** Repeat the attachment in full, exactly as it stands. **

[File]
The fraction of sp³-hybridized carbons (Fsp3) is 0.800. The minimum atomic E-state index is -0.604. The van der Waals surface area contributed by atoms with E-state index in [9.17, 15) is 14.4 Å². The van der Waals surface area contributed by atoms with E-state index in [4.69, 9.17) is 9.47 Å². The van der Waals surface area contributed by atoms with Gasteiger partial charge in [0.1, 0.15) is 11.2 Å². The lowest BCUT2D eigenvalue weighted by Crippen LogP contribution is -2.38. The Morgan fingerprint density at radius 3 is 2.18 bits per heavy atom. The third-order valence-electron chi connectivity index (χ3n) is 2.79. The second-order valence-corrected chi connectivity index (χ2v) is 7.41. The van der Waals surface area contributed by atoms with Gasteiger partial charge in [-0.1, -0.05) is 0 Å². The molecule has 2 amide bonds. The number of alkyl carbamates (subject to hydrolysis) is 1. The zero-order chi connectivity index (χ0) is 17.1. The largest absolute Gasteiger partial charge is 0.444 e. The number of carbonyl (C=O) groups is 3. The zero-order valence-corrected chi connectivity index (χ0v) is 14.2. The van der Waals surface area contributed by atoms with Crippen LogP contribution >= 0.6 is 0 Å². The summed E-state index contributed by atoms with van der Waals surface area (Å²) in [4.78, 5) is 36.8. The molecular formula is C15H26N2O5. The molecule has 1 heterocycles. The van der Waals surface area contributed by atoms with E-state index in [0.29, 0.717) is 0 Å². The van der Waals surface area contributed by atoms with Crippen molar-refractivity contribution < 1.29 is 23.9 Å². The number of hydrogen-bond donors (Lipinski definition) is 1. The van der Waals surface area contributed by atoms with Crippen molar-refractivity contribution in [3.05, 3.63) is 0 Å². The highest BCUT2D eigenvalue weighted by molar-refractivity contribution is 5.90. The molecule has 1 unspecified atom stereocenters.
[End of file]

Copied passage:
The fraction of sp³-hybridized carbons (Fsp3) is 0.800. The minimum atomic E-state index is -0.604. The van der Waals surface area contributed by atoms with E-state index in [9.17, 15) is 14.4 Å². The van der Waals surface area contributed by atoms with E-state index in [4.69, 9.17) is 9.47 Å². The van der Waals surface area contributed by atoms with Gasteiger partial charge in [0.1, 0.15) is 11.2 Å². The lowest BCUT2D eigenvalue weighted by Crippen LogP contribution is -2.38. The Morgan fingerprint density at radius 3 is 2.18 bits per heavy atom. The third-order valence-electron chi connectivity index (χ3n) is 2.79. The second-order valence-corrected chi connectivity index (χ2v) is 7.41. The van der Waals surface area contributed by atoms with Gasteiger partial charge in [-0.1, -0.05) is 0 Å². The molecule has 2 amide bonds. The number of alkyl carbamates (subject to hydrolysis) is 1. The zero-order chi connectivity index (χ0) is 17.1. The largest absolute Gasteiger partial charge is 0.444 e. The number of carbonyl (C=O) groups is 3. The zero-order valence-corrected chi connectivity index (χ0v) is 14.2. The van der Waals surface area contributed by atoms with Crippen LogP contribution >= 0.6 is 0 Å². The summed E-state index contributed by atoms with van der Waals surface area (Å²) in [4.78, 5) is 36.8. The molecular formula is C15H26N2O5. The molecule has 1 heterocycles. The van der Waals surface area contributed by atoms with E-state index in [0.29, 0.717) is 0 Å². The van der Waals surface area contributed by atoms with Crippen molar-refractivity contribution < 1.29 is 23.9 Å². The number of hydrogen-bond donors (Lipinski definition) is 1. The van der Waals surface area contributed by atoms with Crippen molar-refractivity contribution in [3.05, 3.63) is 0 Å². The highest BCUT2D eigenvalue weighted by molar-refractivity contribution is 5.90. The molecule has 1 unspecified atom stereocenters.